True I have killed a few deer but, I never met any trouble with a buck or other wild beast. My inclination was not, toward hunting. I took more delight in breaking unruly cattle to work or ride, a wild horse than hunt for game; however I will tell you a story that may be of some interest. Some years after my father John C. Rea settled in Rea Valley below Yellville a family of the name of Treat came into our section from the state of Indiana. This family consisted of several members. The men of which were large and exceeding stout weighing from 250 to 300 pounds each. Two brothers of them—Steve and Billy Treat one day at Buffalo City is said to have lifted a hogshead of sugar weighing 1200 pounds and put it on a wagon. I am told that Steve Treat held up a 40 gallon barrel full of liquor by the chimes and drank whiskey out of the bung hole. The Treats had voracious appetites and eat with raging hunger. They were so ravenous, that it took an enormous amount of food to satisfy their appetites. They were the greatest eaters I ever saw. I was told that Steve Treat once consumed at one siting l5 big biscuits and drank ten cups of coffee and got away with other victuals in proportion. I do not know whether the Treats belonged to the Confederate Army or not. If they did I can account for our rations being so scarce for they devoured it and left the remainder of us to starve to death almost. One day Berry Treat informed me that he and John Treat went into the Buffalo mountains together to hunt and on the evening of the first day out they killed a yearling bear that was fat and two yearling deer that was in fine condition and after removing the hide, and dressing the meat they carried it, to camp where there was a fine spring of water and made a fire and began to fill up on the broiled and fried bear and venison until the following morning when they found that they had consumed all three of the animals except the hides and bones.”
FLAYED ALIVE BY INDIANS
By S. C. Turnbo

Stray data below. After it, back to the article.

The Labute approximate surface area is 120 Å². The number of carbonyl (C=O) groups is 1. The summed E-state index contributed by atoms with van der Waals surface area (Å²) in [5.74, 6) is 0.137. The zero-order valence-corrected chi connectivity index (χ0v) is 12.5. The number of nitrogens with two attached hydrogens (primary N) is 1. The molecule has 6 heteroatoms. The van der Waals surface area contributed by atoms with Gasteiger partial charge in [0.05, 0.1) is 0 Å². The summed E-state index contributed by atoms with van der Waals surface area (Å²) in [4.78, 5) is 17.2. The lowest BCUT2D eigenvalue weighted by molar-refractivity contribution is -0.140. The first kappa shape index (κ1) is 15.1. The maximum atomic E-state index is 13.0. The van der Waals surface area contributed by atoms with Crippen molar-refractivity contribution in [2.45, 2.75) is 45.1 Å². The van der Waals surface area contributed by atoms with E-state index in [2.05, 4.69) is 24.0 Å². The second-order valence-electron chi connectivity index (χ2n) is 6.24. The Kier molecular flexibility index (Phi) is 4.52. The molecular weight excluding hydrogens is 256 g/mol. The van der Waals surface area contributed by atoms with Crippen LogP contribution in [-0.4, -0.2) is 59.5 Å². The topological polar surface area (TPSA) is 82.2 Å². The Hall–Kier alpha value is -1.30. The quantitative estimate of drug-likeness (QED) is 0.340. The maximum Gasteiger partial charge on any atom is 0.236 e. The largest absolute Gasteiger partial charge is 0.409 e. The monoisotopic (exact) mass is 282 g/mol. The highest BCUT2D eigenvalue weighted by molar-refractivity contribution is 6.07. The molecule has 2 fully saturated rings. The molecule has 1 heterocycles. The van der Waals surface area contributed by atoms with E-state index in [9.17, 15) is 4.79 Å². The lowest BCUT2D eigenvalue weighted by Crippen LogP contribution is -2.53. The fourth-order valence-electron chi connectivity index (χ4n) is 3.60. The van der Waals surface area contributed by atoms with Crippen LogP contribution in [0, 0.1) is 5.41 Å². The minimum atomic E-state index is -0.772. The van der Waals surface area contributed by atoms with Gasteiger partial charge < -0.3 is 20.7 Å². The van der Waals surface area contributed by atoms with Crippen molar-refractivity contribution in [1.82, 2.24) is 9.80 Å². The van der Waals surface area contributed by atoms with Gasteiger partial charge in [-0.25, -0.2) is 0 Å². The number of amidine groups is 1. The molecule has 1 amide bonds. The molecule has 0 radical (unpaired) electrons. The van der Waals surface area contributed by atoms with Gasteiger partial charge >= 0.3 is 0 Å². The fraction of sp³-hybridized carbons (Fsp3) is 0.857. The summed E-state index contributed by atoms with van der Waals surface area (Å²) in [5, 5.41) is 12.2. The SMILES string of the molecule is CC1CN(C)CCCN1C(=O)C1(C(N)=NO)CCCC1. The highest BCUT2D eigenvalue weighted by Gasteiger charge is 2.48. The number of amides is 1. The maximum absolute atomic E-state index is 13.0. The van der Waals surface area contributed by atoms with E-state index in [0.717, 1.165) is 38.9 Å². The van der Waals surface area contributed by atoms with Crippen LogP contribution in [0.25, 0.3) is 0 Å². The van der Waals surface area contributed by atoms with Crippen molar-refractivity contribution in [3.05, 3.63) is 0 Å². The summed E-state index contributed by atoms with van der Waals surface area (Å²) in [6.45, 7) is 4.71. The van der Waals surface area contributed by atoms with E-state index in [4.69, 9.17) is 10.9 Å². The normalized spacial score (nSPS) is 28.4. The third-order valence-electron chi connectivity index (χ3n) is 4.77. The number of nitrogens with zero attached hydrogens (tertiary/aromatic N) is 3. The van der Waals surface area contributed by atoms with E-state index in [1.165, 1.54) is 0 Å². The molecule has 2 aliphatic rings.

In the month of September 1859 I read an account in the “Brother Jonathan” a weekly news and story paper published by B. H. Day, 48 Beekman Street, New York, of a white man being flayed alive by a band of Indians on the western plains in the early 50’s. I thought the account incredible and thought nothing more of it until 40 years after I had read it in the paper when I met Capt. A. S. Wood an old Confederate Soldier who when I interviewed him was living on Moccasin Fork of Jimmies Greek in Marion County, Ark. While we were exchanging old time tales with each other I happen to recall to memory of reading the article in the Brother Jonathan and he Informed me that the story was true and he gave a short history of the horrible affair. In relating the account Capt. Wood said that in the year 1853 two parties of emigrants with the usual train of wagons, and horses and arras for defense against the attacks of wild animals and wild Indians left North Arkansas for the state of California. “When the emigrants organized I was living at Huntsville in Madison County where I joined one of the parties known as Capt. Boyed’s train. A man of the name of John Mankins, formerly of Marion County, joined the other party he was a large man and bore the name of being quite over bearing and disagreeable. When he left Marion County to join the emigrants he was living in the Flippen Barrens between Yellville and White River. The two trains after starting traveled together for a while but finally they separated, often they were 10 miles apart. Before reaching the frontiers, Mankins made my boasts that he would shoot the first of the Indian race he saw; be it man, woman or child. The man repeated these threats so frequently after arriving on the frontiers that the remainder of the party grew alarmed and tried to induce him to not to do so for fear the entire party would be massacreed. Being a long headed and dont care sort of fellow he paid no attention to their advice. Arriving at an Indian reservation, and while passing on they reached an encampment where there were only a few women and children at camp, the warriors being away on a hunt. This gave the man an oppertunity to carry his threats into execution and he willfully murdered a squaw by shooting her. The other emigrants deplored the cold blooded wicked act of the heartless man. They knew the tribe would avenge the death of the woman. They traveled on with the expectation of being attacked ever hour but they were not molested until the 4th day after the woman was killed, when the emigrant saw a band of Indians coming in pursuit. They were all mounted on ponies and numbered one hundred. Each warrior was in full war paint. The emigrants were in camp some ten miles from our train. The Indians came with a rush and without making a halt to parley surrounded the camp and demanded the murderer or they would kill and scalp all the members of the train, including women and children. The white men were well armed and had made preparation, for defense should the whole party be attacked. On the demand of the warriors the leaders found that they were too small in number to resist the enraged Indians even if they wanted to. Mankins had committed such a wicked murder that they had no sympathy for him and they handed him over at once. The fury of the band rose to a high pitch and they informed the white men that they were going to inflict one of the most painful tortures known to the murderer. The prisnor knew he was doomed to a terrible fate and the trembling wretch begged and implored the white men to save him from the vengence of the red men, but his pleading was in vain he had brought it on himself he would have to pay the penalty that suited the desire and thirst of the warriors. The Indians took a stake (lariat) rope off of one of their ponies 60 feet long that was made from the raw hide of buffalo and bound the man head and foot; to one of the hind wheels of a wagon. The Indians did not delay much time in preliminaries when they examined their knives to see that they had keen edges and the awful scene of flaying a man alive began, they began at the neck and the mans blood was soon flowing little streams down his nude body for they had stripped him of all his clothes before they tied him to the wheel. They slowly but surely took the skin from his entire body not in small bits or strips, but whole. The awful torture was done in the presence of the white men. Mankins struggled and screamed in agony, his suffering was terrible and miserable; he begged prayed and cursed. The bloody work went on. The unbearable torture was continued. The man had cruelly murdered a poor defenseless Indian woman, and the tribe she belonged to were punishing him with the worst torture they could devise. The exultant Indians finished their horrible and painful work, and gave a yell of delight; their victim was still alive but had gradually become unconscious. They unbound him, and the bleeding, writhing form dropped to the ground where it lay quivering for an hour when death put an end to life and further cruelty by the Indians. Not an Indian left until they were satisfied he was dead; they then mounted their ponies and with war whoops they departed, carrying the human hide with them. Soon after the yelling warriors had passed from their view, the emigrants dug a grave at the spotwhere the dead body of the man lay and gave it decent burial. They marked the grave as well as circumstances would admit. In an hour after the interment of Mankins lifeless form the party of white people took its departure from the place where the blood curdling scene was enacted; leaving the new made grave for the coyotes to howl over and the buffalo to trample on and the passing Indians to sneer at.